Safety impacts of edge lines on Texas rural two-lane roadways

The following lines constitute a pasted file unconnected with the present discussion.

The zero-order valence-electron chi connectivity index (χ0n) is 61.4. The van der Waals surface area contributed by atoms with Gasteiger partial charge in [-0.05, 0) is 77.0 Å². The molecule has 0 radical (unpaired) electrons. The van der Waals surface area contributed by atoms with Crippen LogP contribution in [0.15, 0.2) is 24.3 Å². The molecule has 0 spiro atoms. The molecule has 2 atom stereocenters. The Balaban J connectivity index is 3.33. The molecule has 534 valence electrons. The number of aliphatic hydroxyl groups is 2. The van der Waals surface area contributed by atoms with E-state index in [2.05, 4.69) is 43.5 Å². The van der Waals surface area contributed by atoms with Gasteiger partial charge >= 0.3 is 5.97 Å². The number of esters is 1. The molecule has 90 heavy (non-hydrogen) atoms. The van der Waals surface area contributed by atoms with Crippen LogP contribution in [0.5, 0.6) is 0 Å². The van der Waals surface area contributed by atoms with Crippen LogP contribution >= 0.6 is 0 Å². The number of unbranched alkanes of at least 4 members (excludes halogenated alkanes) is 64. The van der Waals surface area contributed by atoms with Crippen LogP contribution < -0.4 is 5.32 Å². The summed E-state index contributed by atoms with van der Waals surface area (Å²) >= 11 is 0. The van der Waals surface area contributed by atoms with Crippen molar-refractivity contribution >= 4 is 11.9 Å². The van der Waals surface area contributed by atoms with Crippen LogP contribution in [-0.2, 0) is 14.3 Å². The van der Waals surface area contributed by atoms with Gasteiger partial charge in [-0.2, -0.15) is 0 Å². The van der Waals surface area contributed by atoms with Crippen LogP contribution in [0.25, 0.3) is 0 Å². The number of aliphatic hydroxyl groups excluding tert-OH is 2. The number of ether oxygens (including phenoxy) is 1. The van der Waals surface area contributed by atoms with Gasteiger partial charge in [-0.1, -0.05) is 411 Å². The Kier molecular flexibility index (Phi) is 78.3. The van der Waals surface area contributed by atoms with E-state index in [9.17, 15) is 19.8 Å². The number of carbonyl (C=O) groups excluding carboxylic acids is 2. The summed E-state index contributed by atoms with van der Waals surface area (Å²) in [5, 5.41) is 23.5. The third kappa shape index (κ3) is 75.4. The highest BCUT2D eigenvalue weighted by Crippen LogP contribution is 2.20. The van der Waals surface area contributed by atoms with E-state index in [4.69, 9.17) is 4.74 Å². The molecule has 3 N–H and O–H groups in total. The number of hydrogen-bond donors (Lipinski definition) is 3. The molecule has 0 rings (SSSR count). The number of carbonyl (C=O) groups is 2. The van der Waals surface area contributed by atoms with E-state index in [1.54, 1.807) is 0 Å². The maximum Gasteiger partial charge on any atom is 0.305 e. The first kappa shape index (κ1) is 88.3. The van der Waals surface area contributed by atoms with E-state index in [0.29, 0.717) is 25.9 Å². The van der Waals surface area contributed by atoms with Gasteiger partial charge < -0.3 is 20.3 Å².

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Roadway crashes are a detriment to our society, so improvements in roadway safety that reduce crashes are of extreme importance. Though it is clear that crashes on our highways are a drain both socially and economically, the contribution of roadway safety to overall community safety is difficult to quantify and has seen many approaches. The study first defines highway safety as a whole, and then focuses on safety improvements on rural two-lane roadways. One such improvement, highway edge lines, may be especially beneficial on such highways. A literature review indicated that edge lines may have a tendency to reduce accident experience on rural, two-lane roads and may affect vehicle speed and lateral position in the lane, which in turn may increase or decrease accident likelihood. After compilation of a database of rural, two-lane roadways in Texas, an accident analysis comparing such roadways with and without edge lines was performed. In addition to general accident frequency analysis taking into account varying traffic lane and shoulder widths and roadway curvature, factors such as accident type, intersection presence, light condition, surface condition, crash-supporting factors, severity, driver age, and driver gender were considered. Further, stationary roadside observations measuring vehicle speed and lateral position were taken during daylight and darkness on three rural, two-lane roadway test sites first without edge lines, and then again after the sites were striped with edge lines. Overall, the accident analysis showed that edge line treatments on rural two-lane roadways may reduce accident frequency, especially run-off-the road frequency, with the highest impact on curves and narrow roadways. The stationary observation analysis indicated some tendency of edge lines to increase vehicle speeds and also decrease speed variations, while moving vehicles toward the pavement edge on narrow roadways, especially at night.